IBM and Canonical have introduced a desktop computing package for enterprise PCs, laptops and low-cost netbooks. Called the IBM Client for Smart Work, the new cloud-based computing platform integrates IBM productivity and collaboration software with Canonical’s Ubuntu operating system.
IBM Client for Smart Work will enable companies to use their existing PCs, lower-cost netbooks, and thin clients while saving up to 50 percent per seat on licensing costs compared to using a Microsoft-based desktop, an IBM spokesperson said. What’s more, companies can expect hardware savings by not having to upgrade to the requirements for Windows 7.
« If a company is a ‘Windows shop,’ at some point it will need to evaluate the significant costs of migrating its base to Microsoft’s next desktop, » said IBM Lotus Software General Manager Bob Picciano. IBM Client for Smart Work « can help them free up PC expenses to use for more strategic collaboration and business transformation projects. »
Creating Something Better
According to Gartner, the cost of migrating to Windows 7 from Windows 2000 or XP can range upward to nearly $2,000 for PC users. Moreover, the hardware requirements for Windows 7 will add significantly to the cost of switching to Microsoft’s new OS.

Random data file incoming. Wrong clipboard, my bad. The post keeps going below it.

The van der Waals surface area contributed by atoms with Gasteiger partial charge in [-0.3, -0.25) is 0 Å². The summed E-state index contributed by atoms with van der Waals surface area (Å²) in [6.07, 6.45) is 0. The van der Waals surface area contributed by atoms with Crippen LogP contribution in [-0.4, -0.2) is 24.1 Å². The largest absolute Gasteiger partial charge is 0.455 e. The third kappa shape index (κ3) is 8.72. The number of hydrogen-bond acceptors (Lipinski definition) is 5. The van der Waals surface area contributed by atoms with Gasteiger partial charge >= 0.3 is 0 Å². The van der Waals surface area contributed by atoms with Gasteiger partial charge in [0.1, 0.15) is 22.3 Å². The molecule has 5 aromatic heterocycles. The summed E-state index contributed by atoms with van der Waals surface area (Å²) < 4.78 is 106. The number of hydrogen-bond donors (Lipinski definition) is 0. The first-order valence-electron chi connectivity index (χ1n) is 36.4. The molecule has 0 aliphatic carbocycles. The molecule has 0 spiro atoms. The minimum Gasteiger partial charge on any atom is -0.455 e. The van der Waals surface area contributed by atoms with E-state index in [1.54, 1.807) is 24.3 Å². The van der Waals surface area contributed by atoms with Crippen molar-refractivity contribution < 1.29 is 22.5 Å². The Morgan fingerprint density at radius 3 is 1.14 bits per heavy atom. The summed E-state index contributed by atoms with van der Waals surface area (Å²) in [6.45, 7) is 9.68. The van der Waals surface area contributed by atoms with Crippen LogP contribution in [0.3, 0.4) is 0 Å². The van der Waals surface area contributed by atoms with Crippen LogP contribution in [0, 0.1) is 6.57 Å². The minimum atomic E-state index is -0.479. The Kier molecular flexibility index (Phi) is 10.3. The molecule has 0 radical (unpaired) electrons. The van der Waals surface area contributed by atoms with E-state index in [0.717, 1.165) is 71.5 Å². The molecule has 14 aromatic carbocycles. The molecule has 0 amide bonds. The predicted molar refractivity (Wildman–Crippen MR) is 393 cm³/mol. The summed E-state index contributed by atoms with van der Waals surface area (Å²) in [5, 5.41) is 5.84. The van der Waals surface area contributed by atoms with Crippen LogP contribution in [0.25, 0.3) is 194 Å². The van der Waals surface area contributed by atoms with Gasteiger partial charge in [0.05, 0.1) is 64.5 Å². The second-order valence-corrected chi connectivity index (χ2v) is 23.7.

However, a recent analysis of more than 450,000 corporate PCs by Softchoice found that 88 percent support the minimum requirements for Windows 7. So enterprises will need to evaluate which company areas make the best economic sense for IBM Client for Smart Work deployments.
« Instead of positioning the IBM client as a ‘drop-in’ replacement for the status-quo desktop, IBM is looking to create something better — focused on usability, openness and security with a path to cloud computing — in market segments that make sense, » said IBM Software Vice President Bob Sutor.
IBM Client for Smart Work offers open-standards-based components such as Canonical’s Linux-based Ubuntu platform for…